Possible catalysts loom large for this microcap company due to potential contracts and news of developments pertaining to its increasing capacity to produce medical isotopes through its linear accelerator technologies rather than the industry's normal source of nuclear reactors. However, an announcement from April 12th of this year dramatically increased shareholder interest in the company and diversified its business model by adding a clinical-stage therapy candidate to its product line. The company announced that it had obtained an exclusive license to eight patents for injectable radiogel technology for use in high-dose radiation therapy from Battelle, the world's largest nonprofit research and development company. Radiogel is comprised of a water-based biodegradable polymer that contains the medical isotope, yttrium-90 (Y-90). The product is injected into targeted cancer tumors where it then polymerizes into a lattice (cage-like structure) that is immobile and traps the Y-90 microspheres. The Y-90 emits high-energy beta radiation which is therapeutic by killing local cancer cells that are more susceptible to the cytotoxic effects of radiation than normal, healthy cells. This offers the same therapeutic effects as externally-administered radiation treatments with a focus on only cancer tumors while having minimal systemic exposure to the harmful side effects. Y-90 has a short life as indicated by its 64.2 hour half life. In 64.2 hours after administration, half of the material has decayed to the stable zirconium-90. In another 64.2 hours later, half of the remaining has decayed and so forth. By the 11th day after administration, over 94% of the radiation has been emitted, leaving little to negatively affect the safety profile of the treatment regimen. The remaining polymer lattice degrades and is absorbed by and excreted by the body.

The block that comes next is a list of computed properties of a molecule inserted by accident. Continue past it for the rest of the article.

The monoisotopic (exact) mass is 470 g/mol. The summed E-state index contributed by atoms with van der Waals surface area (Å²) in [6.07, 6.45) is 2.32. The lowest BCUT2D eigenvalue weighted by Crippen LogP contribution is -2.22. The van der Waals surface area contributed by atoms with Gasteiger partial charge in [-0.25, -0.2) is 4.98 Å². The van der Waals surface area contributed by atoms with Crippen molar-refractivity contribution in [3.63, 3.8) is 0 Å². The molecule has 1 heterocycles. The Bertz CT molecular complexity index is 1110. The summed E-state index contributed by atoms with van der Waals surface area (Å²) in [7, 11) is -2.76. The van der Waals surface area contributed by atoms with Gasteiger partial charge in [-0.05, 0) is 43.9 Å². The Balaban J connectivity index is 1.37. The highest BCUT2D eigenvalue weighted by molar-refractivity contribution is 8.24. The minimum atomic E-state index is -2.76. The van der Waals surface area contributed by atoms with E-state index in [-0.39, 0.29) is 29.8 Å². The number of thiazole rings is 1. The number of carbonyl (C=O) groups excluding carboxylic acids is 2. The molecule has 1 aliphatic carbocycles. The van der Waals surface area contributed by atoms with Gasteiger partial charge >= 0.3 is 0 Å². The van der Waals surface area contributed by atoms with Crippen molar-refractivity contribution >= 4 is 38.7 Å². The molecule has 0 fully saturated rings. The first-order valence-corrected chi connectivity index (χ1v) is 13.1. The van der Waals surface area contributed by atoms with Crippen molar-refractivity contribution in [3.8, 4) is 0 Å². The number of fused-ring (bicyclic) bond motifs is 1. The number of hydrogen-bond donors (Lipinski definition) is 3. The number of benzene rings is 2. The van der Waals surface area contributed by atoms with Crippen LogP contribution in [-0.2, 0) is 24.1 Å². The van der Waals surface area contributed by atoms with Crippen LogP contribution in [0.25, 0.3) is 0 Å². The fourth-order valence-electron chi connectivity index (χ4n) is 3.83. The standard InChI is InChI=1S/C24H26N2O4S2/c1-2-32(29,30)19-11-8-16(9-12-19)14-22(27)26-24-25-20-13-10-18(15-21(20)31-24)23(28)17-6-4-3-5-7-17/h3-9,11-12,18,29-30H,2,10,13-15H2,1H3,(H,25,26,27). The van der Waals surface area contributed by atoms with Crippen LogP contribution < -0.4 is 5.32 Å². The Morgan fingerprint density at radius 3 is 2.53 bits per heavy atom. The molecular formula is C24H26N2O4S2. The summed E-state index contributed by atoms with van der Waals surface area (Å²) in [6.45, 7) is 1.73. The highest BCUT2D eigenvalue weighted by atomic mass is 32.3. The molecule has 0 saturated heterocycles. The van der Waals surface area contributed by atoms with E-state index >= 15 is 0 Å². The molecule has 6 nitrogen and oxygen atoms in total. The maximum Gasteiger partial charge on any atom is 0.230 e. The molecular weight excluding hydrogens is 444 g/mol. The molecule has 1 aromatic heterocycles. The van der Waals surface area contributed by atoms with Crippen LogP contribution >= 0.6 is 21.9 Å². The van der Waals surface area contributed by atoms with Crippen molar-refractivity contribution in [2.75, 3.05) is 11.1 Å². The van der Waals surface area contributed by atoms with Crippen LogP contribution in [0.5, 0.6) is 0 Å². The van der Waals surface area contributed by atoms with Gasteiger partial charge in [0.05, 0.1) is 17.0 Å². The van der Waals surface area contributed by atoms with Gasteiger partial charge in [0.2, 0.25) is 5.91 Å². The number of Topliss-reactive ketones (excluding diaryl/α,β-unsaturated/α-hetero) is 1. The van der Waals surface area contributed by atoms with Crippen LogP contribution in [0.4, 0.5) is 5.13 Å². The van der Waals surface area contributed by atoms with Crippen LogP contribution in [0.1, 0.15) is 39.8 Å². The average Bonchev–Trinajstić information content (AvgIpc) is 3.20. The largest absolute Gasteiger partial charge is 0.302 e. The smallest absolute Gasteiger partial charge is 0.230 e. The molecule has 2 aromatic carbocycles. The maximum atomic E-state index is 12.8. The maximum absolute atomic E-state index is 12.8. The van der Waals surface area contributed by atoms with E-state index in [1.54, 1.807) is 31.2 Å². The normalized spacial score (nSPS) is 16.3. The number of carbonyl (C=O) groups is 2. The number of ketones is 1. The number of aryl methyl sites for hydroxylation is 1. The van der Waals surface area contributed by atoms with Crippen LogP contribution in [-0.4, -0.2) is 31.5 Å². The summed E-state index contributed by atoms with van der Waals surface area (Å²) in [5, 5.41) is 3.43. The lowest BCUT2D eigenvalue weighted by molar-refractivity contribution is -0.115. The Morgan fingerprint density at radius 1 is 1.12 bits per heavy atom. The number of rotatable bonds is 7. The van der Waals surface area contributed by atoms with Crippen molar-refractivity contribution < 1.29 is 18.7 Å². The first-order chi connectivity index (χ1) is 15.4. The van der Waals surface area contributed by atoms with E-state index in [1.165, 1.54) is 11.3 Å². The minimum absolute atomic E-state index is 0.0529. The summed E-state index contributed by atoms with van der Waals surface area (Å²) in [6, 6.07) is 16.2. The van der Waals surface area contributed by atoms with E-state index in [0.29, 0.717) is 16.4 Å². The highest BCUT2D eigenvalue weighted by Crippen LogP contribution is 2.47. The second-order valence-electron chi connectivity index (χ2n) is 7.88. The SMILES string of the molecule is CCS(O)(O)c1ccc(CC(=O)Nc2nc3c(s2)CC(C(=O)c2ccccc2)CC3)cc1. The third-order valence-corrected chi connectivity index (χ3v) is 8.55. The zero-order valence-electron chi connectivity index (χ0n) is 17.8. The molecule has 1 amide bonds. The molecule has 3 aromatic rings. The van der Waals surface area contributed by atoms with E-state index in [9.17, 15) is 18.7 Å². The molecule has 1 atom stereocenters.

Although the company hasn't recently released an update on the radiogel product, an April 2012 company presentation by the company CEO, James Katzaroff, gives investors an idea of what could be coming. On slide number eight, the company noted "Animal studies and testing for FDA 510(K) approval about to begin. Approval is projected in 2013." Not a company given to excessive press releases or updates, an update on the initiation (or completion) of these trials or a 510(K) (medical device application for marketing approval) application could be a huge share price mover for this company's common shares.
Advanced Medical Isotope Corp. is not an investment for every investor type. The company should be considered as a development-phase company with minimal revenue currently. It is traded on the OTCBB exchange which is more subject to share price manipulation and illiquidity at times. Interested investors are advised to perform considerable research into the company, its medical isotopes product and research work, its radiogel technology now being developed and then any SEC filings from the last couple of years before opening a position in the company's common shares. There is risk here, but the $13 million market capitalization appears to take that into consideration. The upside here could be significant depending on how the company's business model unfolds. Shareholders could witness an exciting 2013 ahead for this promising and increasingly-diverse company.
This is a wise investment boys. The reason I invest is because I see how unique this corporation is and I think that RADIOGEL is ingenius and clever. The corporation is tackling various aspects of business and making some smart moves.
Best advice I could give is to put Stupid in Seattle on ignore. Hard to find another idiot who knows less about ADMD and investing in bio tech then Stupid in Seattle. My black lab is smarter then this A- wipe.